MPs have spoken about the abuse and intimidation they were subjected to during the general election.
Conservative Simon Hart said colleagues were targeted for their sexuality, religious beliefs and social background by people who were intent on "driving them out of politics altogether".
Labour's Diane Abbott said she had had a torrent of "mindless" racist and sexist abuse including death threats.
Ministers have announced an inquiry by the standards watchdog.
The Committee on Standards in Public Life will look at the nature of the problem of intimidation, considering the current protections and measures in place for candidates, reporting back to the prime minister.
Cabinet Office minister Chris Skidmore said harassment could not be tolerated and the integrity of the UK's democracy and public service must be upheld.
During an hour-long debate in Westminster Hall, MPs detailed how they have faced racist abuse, anti-Semitism, death threats from supporters of rival parties on social media, as well as physical intimidation and threats.
Using strong and graphic language, Diane Abbott gave examples of the offensive sexist and racist messages and "mindless abuse" she and her staff had to endure every day on social media, not just at election time.
The shadow home secretary said abuse of MPs was not new but it had been "turbo charged" by the speed and anonymity of social media. She added that male MPs get abuse "but it is much worse for women".
Mr Hart said he had heard of candidates having swastikas painted on their offices and windows smashed while he said the "hashtag Tory scum had become a regular feature of our lives" on social media.
While elections used to be about winning votes and arguments, he suggested that the 2017 poll was characterised by efforts by individuals and groups to silence people who did not agree with them.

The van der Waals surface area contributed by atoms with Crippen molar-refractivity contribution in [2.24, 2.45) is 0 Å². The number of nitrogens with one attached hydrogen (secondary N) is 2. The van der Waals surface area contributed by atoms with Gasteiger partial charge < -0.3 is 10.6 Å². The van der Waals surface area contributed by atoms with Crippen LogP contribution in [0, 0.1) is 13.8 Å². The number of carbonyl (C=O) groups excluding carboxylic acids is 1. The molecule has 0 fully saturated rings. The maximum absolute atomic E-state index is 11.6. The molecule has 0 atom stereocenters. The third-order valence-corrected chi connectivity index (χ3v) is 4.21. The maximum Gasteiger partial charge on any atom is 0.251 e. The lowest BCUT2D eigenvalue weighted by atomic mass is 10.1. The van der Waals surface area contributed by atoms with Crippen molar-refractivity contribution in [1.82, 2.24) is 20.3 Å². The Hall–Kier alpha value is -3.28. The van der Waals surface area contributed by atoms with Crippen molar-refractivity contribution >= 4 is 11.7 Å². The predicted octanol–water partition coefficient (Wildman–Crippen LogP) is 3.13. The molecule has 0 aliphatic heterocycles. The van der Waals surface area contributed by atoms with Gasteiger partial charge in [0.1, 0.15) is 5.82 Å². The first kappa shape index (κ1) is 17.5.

Urging a review of current laws, he said it was up to leaders of all the political parties to condemn such actions and say "not in my name" rather than issuing "mealy-mouthed messages of condemnation" on Twitter.
"It is not about thin-skinned politicians having a bit of a bruising time and feeling a bit sorry for themselves. It is about families, staff, helpers and volunteers."
Conservative MP Andrew Percy said he had been subjected to anti-Semitic abuse while his staff had been spat at. While he was used to being challenged by opponents, he said "something more sinister" was going on in the country.
Labour's Paula Sheriff said the 2017 election had been the "most brutal" to date.
She said this kind of abuse had been going on for years but what had changed in recent times was the increasing connection between "online abuse and commentary in the mainstream media".
She added: "It is not about a particular party or particular faction. It is about the degradation of political discourse online."
Women and ethnic minority candidates were particularly vulnerable, according to a report by the All-Party Parliamentary Group Against Anti-Semitism, which is calling for tougher discipline by parties.
The Conservatives and Labour have accused each other of not doing enough to stop it.
In a letter to Conservative Party chairman Sir Patrick McLoughlin ahead of the debate Labour chairman Ian Lavery and Cat Smith, shadow minister for voter engagement, say: "Abuse against candidates on social media is completely unacceptable.
"The Conservative Party perpetrated this on an industrial scale by spending millions of pounds to post highly personalised and nasty attack adverts on voters' Facebook timelines without their permission."
Conservative MP Nus Ghani told BBC Radio 4's Today: "I am a Conservative, I am a woman, I am Asian and I am Muslim and that makes some people very angry.
"And the fact that I had the audacity to stand for public office causes some people offence."
On Monday, Prime Minister Theresa May asked whether Jeremy Corbyn was doing enough in response to complaints of intimidation, saying she was "surprised at any party leader who's not willing to condemn that".
The Labour leader has repeatedly said personal attacks have no place in the party.
Labour MP Yvette Cooper said some of her party's supporters had targeted female Conservative MPs - as well as Labour members - with "vitriolic abuse".